The cab ride to the airport was strained.
Many words unspoken. I don’t think Sadie believed me, she stifled a yawn as she stared out the window. I wondered if she was thinking, “Mom will yell JK, at the airport.”
Her hair tossed in a messy bun that I had always envied. What is this new hairstyle kids have come up with? A mix between 90’s grunge kids and the 60’s beehive? She didn’t even bother putting her arms through the sleeves of the delicate white cardigan that she dubbed ‘the cloud’. Larger than her oversize bean bag chair, there had been many days that I snuggled into it with her. She sat next to me in the backseat of the taxi, as if ready to crawl back into bed when we returned home.
Eyeing this new cloud sweater, I imagined it would fit me too. She thought it was funny when she had grown large enough to fit into my clothes, it wasn’t as funny when I began sporting her new threads.
I quit smoking two years ago and have since packed on some poundage but have done quite well working it into muscle. Keeping my physique lean, I am weak as hell and lose my breath quickly when put to task but I am happy enough with my shape. I flip flopped for so many years trying to quit, I wouldn’t even want to admit the number of attempts. The final attempt succeeded from what my son had said, “you can lose five pounds Mom, you can’t lose cancer.”
It was James that I could still picture poking my stomach roll, “ballooned a bit?” He would grin and wink at me as if he wanted to pretend he were playing. I would not eat the next day.
I have to admit, there are more than a few days I had been jealous of Sadie’s figure but then again I am sure I hear her vomit in the bathroom purposely.
The pressures of friends at school; you have to be tall, you have to be skinny, and you have to be sad and cut yourself. Watched my daughter spiral downward. Reassured myself I am doing this for her as well, reboot her mind. Rebuild her soul. Away from all the negativity.
The driver tried to talk and I felt guilty for not listening. Smiled, nodded and secretly screamed in my mind. Pictured James sitting next to me cursing that the driver was Indian. “Sand niggers,” he would say to me if the driver had tried to strike conversation, “go back where you came from, rag head.” He would whisper it to me, just a little too loud so they could hear. I would turn, embarrassed, from my husband but I never said anything to defend the driver.
It wasn’t my fault was it? Why did I feel it was my fault? Why did my face heat even now, when James wasn’t there to make those harsh comments too loud. My best friend is East Indian and he knows that. Now the heat in my face turns to anger and I instruct the driver to drive faster.
I am still in shock. My subconscious doubts my consciousness will complete the task. She laughs at her, you won’t buy a flight ticket. Yeah, bitch, I am. No, you’re not. You’re too scared. I’m not scared, I scream at my subconscious.
You’re scared of being alone. She wins, I am scared of being alone. She certainly sounds like James.
I’m scared of the ghost in the closet at night, I’m scared of the boogeyman in the dark hallway and I’m petrified of the witch cursing me to die by myself.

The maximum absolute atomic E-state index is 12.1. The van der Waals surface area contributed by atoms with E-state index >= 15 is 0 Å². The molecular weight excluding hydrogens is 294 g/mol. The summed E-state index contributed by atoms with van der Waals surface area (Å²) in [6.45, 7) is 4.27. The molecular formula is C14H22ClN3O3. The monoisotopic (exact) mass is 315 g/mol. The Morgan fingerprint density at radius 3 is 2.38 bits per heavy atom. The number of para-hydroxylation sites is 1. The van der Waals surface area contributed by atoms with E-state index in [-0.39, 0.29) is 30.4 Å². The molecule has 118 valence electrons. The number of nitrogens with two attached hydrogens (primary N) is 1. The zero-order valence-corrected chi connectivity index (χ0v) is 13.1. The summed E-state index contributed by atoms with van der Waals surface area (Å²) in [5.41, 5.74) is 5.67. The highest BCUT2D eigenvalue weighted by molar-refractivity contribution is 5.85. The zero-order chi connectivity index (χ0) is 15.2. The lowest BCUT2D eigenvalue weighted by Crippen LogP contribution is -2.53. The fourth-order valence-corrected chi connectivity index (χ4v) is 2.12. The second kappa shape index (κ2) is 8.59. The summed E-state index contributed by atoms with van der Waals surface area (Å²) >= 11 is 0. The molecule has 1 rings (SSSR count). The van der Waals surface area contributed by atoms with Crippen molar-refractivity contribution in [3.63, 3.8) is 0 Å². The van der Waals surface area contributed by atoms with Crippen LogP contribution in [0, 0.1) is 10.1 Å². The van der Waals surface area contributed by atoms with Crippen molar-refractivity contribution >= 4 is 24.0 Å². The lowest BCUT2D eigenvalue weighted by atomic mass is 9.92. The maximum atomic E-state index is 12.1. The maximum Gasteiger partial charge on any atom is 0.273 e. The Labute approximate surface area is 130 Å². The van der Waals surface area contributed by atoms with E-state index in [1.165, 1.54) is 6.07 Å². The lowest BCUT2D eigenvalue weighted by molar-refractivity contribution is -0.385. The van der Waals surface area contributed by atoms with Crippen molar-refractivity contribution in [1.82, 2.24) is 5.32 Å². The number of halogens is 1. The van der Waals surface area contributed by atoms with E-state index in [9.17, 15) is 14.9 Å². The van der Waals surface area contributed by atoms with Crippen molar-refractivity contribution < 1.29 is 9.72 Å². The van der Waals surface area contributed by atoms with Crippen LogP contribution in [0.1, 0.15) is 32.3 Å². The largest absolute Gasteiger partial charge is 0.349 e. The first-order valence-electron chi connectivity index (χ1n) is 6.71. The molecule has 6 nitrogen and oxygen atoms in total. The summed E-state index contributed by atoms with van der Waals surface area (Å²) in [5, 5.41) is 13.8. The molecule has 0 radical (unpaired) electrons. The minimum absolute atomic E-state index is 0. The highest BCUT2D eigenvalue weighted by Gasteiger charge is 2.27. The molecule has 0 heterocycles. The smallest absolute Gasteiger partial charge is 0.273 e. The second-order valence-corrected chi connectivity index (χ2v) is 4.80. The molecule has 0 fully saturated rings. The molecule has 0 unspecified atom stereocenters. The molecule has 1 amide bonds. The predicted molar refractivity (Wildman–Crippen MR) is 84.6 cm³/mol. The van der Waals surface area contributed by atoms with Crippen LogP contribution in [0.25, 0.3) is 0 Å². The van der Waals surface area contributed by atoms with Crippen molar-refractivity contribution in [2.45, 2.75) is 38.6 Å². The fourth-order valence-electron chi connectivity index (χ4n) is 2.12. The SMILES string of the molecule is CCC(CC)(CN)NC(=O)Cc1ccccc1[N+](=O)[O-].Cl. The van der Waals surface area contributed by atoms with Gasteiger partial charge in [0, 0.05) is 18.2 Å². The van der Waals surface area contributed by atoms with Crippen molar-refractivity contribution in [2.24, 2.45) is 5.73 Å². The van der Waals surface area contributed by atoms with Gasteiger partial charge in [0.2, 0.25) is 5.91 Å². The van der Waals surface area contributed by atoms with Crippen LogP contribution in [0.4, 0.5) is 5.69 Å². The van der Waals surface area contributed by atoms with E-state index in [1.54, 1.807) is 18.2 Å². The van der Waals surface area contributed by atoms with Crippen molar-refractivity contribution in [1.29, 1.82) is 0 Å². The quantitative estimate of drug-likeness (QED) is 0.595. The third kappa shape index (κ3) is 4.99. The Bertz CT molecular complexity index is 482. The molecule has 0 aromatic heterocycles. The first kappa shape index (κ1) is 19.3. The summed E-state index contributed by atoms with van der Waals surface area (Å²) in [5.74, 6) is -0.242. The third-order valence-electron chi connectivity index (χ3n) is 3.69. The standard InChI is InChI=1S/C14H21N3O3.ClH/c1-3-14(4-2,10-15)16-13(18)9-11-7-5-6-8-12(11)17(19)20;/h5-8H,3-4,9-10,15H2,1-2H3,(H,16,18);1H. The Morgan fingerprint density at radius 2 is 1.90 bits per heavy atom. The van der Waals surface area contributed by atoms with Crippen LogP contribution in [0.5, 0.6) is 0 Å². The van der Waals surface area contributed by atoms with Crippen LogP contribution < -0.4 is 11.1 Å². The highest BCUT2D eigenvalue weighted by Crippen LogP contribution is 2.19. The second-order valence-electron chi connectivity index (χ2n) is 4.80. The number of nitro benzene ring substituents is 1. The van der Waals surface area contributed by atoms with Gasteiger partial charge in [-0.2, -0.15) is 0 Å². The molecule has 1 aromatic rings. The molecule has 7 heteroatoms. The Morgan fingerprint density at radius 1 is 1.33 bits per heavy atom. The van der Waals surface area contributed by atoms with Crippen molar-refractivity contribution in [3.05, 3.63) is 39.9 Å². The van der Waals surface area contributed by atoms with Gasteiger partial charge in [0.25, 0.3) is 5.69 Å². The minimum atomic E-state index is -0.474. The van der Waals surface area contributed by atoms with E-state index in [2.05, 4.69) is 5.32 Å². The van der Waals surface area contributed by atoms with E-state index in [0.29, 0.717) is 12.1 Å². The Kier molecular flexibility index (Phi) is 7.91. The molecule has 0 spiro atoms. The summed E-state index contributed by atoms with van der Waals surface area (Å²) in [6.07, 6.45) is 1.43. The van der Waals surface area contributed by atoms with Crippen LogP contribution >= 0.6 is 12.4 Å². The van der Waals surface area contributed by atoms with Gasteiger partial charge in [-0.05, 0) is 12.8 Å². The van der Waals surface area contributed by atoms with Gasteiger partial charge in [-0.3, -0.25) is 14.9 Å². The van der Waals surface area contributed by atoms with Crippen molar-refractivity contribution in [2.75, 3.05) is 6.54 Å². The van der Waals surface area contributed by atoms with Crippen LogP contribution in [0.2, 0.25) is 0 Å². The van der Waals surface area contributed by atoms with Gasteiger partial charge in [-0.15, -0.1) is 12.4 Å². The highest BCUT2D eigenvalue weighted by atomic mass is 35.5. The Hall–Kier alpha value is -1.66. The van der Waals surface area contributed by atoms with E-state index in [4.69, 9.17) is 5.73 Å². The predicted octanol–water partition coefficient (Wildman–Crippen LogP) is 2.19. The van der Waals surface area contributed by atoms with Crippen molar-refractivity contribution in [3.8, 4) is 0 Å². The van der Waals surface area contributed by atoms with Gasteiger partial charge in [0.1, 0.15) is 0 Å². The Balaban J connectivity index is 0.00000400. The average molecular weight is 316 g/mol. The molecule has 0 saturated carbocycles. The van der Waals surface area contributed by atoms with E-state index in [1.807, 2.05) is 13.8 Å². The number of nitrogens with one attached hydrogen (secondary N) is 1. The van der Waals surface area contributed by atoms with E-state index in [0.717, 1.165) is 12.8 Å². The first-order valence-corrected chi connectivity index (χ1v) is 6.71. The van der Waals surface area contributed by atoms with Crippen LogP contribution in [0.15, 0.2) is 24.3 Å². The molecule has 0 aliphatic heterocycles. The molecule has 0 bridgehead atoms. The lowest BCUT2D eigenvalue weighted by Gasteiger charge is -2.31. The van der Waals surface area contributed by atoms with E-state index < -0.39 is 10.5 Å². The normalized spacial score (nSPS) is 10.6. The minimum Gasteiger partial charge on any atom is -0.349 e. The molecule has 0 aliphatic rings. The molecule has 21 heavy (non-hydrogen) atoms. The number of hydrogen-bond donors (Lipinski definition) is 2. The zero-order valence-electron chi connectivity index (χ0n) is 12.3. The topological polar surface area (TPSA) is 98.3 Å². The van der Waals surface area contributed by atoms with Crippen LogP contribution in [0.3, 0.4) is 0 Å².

I began a french braid a few times, as the taxi weaved through traffic. His voice hardly making it into my head as I stewed. The braid loosened and I lost grip on it once more, an audible grumbled escaped my lips. The braid as a metaphor for my relationship, I just couldn’t seem to keep a grip on it. I let go and watched the strands undo themselves.
I pictured James when we first began dating. I could still him screaming his truck back into my driveway after saying goodbye only two hours prior.
“What’re you doing?” I had been sitting on the hood of my car in the driveway. Three friends standing around me as we drank beer.
“I’m fucking horny, let’s go,” and the first few times I had been so turned on by the sparkle of lust in his eyes. It took the third time to realize it wasn’t lust but jealousy. After the texts of, what doing tonight now that I’ve left? Thinking nothing of it, my response had been, having friends over for a drink. He couldn’t handle my being with anyone else, no matter friend or not.
I watched the big sky and farmer fields roll by as we turned onto the airport road. The yellow skiff of canola as the fields rolled from pansy color to green sprigs. Not a cloud in the sky, the air was fresh. Farm animals eating next to wildlife in such harmony. Hay bales in squares, rolls, piles and stacks. If you had ventured off the main road, onto a lease road which was not paved- you would find gas heads, oils rigs and worker trailers. The tranquility of nature cleared for men like James to conduct work.
The taxi-cab pulled into the airport during another missed comment by the driver, I think. His eyes are glaring at me through the rear view mirror. I could almost read his thoughts, racist over-privileged bitch, when even without my husband. When even I would never judge or be perceived as a racist, has my husband rubbed off too much on me now?
The airport is small, my elementary school had been larger. The plants out front in boxes are dead and have been transformed to ashtrays.
“Ten-twenty-five,” he glared at me. Placed judgement on me that was not fair, clearly anticipating my credit card for him to lose his cash tip, he pulls out the electronic machine. That was when I recalled I hadn’t brought any plastic other than my drivers license and I had only hundred dollar bills.
“Um,” I stuttered, knowing he would not have change for such a large bill. I opened my empty wallet, all my cash had been locked in the briefcase sitting on the floor.